Threats and opportunities in the booming marine aquaria trade

Posted: 3 October 2003

Over 20 million tropical fish, including 1471 species ranging from the sapphire devil to the copperhead butterflyfish, are being harvested annually to supply the booming marine aquarium trade in Europe and the United States, according a UN report.

cover
cover of unep report
Down load the report (pdf - 1 MB)

A further nine to 10 million animals, including molluscs, shrimps and anemones and involving some 500 species, are also being traded to supply tanks in homes, public aquaria and dentists' surgeries.

Up to 12 million stony corals are being harvested, transported and sold annually estimates the report, by the United Nations Environment Programme's World Conservation Monitoring Centre (UNEP-WCMC).

Big business

From Ocean to Aquarium: The Global Trade in Marine Ornamentals reveals that the value of aquarium creatures in trade is worth between $200 to $330 million annually. The report comes in advance of the UK launch of the Disney blockbuster, 'Finding Nemo', which has already taken the United States by storm.

The film tells the trials and tribulations of a clown anemonefish, which along with the beautiful blue-green damselfish, tops the list as the most traded tropical fish.

In the report, Southeast Asia is shown to be the main source of the trade, but ornamental marine species are increasingly being taken from several island nations in the Indian and Pacific Oceans. Most of the demand comes from the United States, Europe and to a lesser extend Japan.

"For the first time we have an accurate estimate of the number of fish, corals and other animals being taken from coral reefs and brought to public aquariums and fish tanks in homes across Europe and the USA," said Klaus Toepfer, UNEP's Executive Director.

"The global trade in marine species on the one hand poses a significant risk to valuable ecosystems like coral reefs, but on the other has great potential as a source of desperately needed income for local fishing communities," Toepfer continued.

Wild catch

Unlike freshwater aquarium species, where 90 per cent of fish species are currently farmed, the great majority of marine aquariums are stocked from wild caught species. This activity, if not carried out in an appropriate manner, can cause irreversible damage to coral reefs.

"A minority of fishermen, in countries such as Indonesia, use sodium cyanide to capture fish, says Colette Wabnitz, one of the report's authors. "An almost lethal dose of the poison is squirted into the coral reef where fish shelter. It stuns the fish to allow capture and export, but can also kill coral and other species. The fish may survive the export process but usually die of liver failure soon after being purchased."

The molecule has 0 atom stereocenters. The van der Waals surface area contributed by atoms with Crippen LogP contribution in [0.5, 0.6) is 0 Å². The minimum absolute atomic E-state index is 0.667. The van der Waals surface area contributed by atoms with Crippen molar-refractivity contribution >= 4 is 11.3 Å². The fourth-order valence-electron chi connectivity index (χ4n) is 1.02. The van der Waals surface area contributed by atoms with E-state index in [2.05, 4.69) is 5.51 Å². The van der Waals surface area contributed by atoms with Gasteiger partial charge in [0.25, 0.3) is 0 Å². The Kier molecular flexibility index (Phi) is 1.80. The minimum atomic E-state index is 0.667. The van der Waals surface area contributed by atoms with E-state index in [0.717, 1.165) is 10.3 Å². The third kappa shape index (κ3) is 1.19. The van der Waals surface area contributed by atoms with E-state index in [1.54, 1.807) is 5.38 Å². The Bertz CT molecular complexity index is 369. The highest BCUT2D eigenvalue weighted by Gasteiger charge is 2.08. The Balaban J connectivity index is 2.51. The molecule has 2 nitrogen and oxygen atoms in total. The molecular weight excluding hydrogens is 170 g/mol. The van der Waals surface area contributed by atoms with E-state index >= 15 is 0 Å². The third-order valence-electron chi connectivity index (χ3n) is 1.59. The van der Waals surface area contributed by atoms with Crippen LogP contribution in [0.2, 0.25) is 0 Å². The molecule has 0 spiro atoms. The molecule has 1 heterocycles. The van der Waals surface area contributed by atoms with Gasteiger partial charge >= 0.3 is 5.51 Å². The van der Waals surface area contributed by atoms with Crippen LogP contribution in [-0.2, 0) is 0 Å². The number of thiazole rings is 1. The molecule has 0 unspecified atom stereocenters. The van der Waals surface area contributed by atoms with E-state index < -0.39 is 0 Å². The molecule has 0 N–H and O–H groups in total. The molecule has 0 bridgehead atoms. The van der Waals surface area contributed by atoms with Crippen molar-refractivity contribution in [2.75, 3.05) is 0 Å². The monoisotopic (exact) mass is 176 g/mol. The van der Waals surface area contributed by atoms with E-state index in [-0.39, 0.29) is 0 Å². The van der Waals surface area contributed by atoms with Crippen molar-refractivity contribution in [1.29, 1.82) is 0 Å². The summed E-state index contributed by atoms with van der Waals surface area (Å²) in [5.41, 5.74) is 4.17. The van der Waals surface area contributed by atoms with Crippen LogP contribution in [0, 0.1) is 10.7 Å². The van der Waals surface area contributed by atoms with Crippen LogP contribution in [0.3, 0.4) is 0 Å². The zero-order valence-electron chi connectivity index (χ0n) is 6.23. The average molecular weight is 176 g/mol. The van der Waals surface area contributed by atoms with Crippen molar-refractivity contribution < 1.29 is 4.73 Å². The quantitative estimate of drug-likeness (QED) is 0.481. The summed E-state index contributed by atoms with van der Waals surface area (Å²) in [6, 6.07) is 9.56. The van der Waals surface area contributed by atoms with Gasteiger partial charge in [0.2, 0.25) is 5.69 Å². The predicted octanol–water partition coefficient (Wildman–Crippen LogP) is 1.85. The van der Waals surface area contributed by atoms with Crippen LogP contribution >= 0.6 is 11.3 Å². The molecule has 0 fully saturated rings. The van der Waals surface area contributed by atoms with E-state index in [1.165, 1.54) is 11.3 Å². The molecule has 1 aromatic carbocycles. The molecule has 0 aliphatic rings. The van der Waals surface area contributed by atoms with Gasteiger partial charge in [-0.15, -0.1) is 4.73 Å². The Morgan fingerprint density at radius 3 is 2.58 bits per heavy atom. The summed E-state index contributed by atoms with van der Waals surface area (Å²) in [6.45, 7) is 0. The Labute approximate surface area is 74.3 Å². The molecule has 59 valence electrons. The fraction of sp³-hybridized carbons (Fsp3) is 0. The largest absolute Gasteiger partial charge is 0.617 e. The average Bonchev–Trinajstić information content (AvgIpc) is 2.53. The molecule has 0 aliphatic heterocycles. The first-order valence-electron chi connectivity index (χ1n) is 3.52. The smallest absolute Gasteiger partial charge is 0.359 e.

Coral reefs, the rainforests of the seas, are facing an increasing plethora of threats from pollution and sedimentation to coral bleaching, overfishing and tourism. Southeast Asian reefs are particularly at risk and it is therefore important that aquarium species' collection does not further compound these problems, say the report's authors.

Economic value

As well as the threats, the report also highlights the economic value presented by a well-managed aquarium marine trade.

According to Mark Collins, UNEP-WCMC Director, "If managed properly, the aquarium industry could support long-term conservation and sustainable use of coral reefs in regions where other options for generating revenue are limited. Some collection techniques have minimal impact on coral and the industry as a whole is of relatively low volume yet of very high value."

For example, Sri Lanka earns about US$ 5.6 million per year by exporting reef fish to around 52 countries. The report estimates that 50,000 people in the country are directly involved in the export of marine ornamentals, providing jobs in rural low-income coastal areas and a strong incentive to maintain fish stocks and reef environments in good condition.

To control over-exploitation and unsustainable fishing practices, the report recommends a certification scheme as well as quotas, catch size limits, the creation of marine reserves and permits. Date from the report largely comes from the Global Marine Aquarium Database (GMAD), which was developed in partnership with the Marine Aquarium Council (MAC) to promote sustainable trade. The database contains more than 100,000 records from global aquarium import and export companies.

Source: UNEP News Release 2003/53

Read the report:

From Ocean to Aquarium: The Global Trade in Marine Ornamentals (pdf - 1 MB)